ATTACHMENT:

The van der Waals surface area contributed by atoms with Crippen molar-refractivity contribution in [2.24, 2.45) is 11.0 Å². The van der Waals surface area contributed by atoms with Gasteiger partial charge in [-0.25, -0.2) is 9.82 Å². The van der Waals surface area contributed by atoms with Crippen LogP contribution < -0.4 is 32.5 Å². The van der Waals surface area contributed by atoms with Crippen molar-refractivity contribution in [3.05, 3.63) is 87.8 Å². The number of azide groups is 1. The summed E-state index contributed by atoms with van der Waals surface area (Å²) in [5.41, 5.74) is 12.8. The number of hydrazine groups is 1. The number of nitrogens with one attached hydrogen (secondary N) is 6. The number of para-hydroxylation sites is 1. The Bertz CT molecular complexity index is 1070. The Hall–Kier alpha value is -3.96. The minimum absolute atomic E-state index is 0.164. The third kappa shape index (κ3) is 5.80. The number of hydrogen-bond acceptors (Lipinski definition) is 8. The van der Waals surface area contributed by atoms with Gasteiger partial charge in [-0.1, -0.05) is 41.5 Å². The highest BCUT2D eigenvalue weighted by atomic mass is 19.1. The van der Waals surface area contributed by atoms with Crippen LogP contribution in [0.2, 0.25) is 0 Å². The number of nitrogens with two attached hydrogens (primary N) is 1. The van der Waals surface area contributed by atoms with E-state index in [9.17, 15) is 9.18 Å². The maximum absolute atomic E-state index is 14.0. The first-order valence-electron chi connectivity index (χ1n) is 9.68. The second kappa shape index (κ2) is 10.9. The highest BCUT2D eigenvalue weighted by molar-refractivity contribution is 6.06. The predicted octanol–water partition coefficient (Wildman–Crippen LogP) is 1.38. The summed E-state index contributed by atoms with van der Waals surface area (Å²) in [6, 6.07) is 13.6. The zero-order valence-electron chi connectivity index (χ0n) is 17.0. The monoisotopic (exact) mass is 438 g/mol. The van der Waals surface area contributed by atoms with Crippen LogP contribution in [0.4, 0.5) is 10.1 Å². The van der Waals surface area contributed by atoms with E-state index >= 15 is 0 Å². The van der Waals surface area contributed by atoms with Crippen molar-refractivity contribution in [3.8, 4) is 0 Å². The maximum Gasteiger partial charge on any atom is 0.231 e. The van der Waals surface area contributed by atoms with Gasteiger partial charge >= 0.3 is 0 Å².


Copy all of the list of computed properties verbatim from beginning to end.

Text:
The van der Waals surface area contributed by atoms with Crippen molar-refractivity contribution in [2.24, 2.45) is 11.0 Å². The van der Waals surface area contributed by atoms with Gasteiger partial charge in [-0.25, -0.2) is 9.82 Å². The van der Waals surface area contributed by atoms with Crippen LogP contribution < -0.4 is 32.5 Å². The van der Waals surface area contributed by atoms with Crippen molar-refractivity contribution in [3.05, 3.63) is 87.8 Å². The number of azide groups is 1. The summed E-state index contributed by atoms with van der Waals surface area (Å²) in [5.41, 5.74) is 12.8. The number of hydrazine groups is 1. The number of nitrogens with one attached hydrogen (secondary N) is 6. The number of para-hydroxylation sites is 1. The Bertz CT molecular complexity index is 1070. The Hall–Kier alpha value is -3.96. The minimum absolute atomic E-state index is 0.164. The third kappa shape index (κ3) is 5.80. The number of hydrogen-bond acceptors (Lipinski definition) is 8. The van der Waals surface area contributed by atoms with Gasteiger partial charge in [-0.1, -0.05) is 41.5 Å². The highest BCUT2D eigenvalue weighted by atomic mass is 19.1. The van der Waals surface area contributed by atoms with Crippen LogP contribution in [0.2, 0.25) is 0 Å². The number of nitrogens with two attached hydrogens (primary N) is 1. The van der Waals surface area contributed by atoms with E-state index in [9.17, 15) is 9.18 Å². The maximum absolute atomic E-state index is 14.0. The first-order valence-electron chi connectivity index (χ1n) is 9.68. The second kappa shape index (κ2) is 10.9. The highest BCUT2D eigenvalue weighted by molar-refractivity contribution is 6.06. The predicted octanol–water partition coefficient (Wildman–Crippen LogP) is 1.38. The summed E-state index contributed by atoms with van der Waals surface area (Å²) in [6, 6.07) is 13.6. The zero-order valence-electron chi connectivity index (χ0n) is 17.0. The monoisotopic (exact) mass is 438 g/mol. The van der Waals surface area contributed by atoms with Crippen LogP contribution in [0.4, 0.5) is 10.1 Å². The van der Waals surface area contributed by atoms with E-state index >= 15 is 0 Å². The van der Waals surface area contributed by atoms with Crippen molar-refractivity contribution in [3.8, 4) is 0 Å². The maximum Gasteiger partial charge on any atom is 0.231 e. The van der Waals surface area contributed by atoms with Gasteiger partial charge >= 0.3 is 0 Å².